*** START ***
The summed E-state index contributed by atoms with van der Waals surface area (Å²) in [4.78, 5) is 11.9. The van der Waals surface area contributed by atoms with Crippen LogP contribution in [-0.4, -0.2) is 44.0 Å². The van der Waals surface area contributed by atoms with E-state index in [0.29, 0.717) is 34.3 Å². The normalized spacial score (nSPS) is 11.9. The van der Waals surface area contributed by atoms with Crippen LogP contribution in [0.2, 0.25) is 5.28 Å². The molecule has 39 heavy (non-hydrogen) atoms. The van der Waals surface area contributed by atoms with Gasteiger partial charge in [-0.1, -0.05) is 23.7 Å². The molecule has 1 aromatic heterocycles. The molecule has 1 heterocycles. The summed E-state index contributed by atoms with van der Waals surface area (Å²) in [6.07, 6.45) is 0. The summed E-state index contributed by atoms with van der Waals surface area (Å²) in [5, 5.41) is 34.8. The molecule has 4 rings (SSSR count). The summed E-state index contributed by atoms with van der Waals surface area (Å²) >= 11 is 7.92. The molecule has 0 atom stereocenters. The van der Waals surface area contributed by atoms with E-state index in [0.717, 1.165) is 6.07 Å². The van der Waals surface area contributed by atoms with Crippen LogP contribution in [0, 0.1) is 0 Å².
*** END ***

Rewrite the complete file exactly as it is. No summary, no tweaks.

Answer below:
The summed E-state index contributed by atoms with van der Waals surface area (Å²) in [4.78, 5) is 11.9. The van der Waals surface area contributed by atoms with Crippen LogP contribution in [-0.4, -0.2) is 44.0 Å². The van der Waals surface area contributed by atoms with E-state index in [0.29, 0.717) is 34.3 Å². The normalized spacial score (nSPS) is 11.9. The van der Waals surface area contributed by atoms with Crippen LogP contribution in [0.2, 0.25) is 5.28 Å². The molecule has 39 heavy (non-hydrogen) atoms. The van der Waals surface area contributed by atoms with Gasteiger partial charge in [-0.1, -0.05) is 23.7 Å². The molecule has 1 aromatic heterocycles. The molecule has 1 heterocycles. The summed E-state index contributed by atoms with van der Waals surface area (Å²) in [6.07, 6.45) is 0. The summed E-state index contributed by atoms with van der Waals surface area (Å²) in [5, 5.41) is 34.8. The molecule has 4 rings (SSSR count). The summed E-state index contributed by atoms with van der Waals surface area (Å²) >= 11 is 7.92. The molecule has 0 atom stereocenters. The van der Waals surface area contributed by atoms with E-state index in [0.717, 1.165) is 6.07 Å². The van der Waals surface area contributed by atoms with Crippen LogP contribution in [0, 0.1) is 0 Å².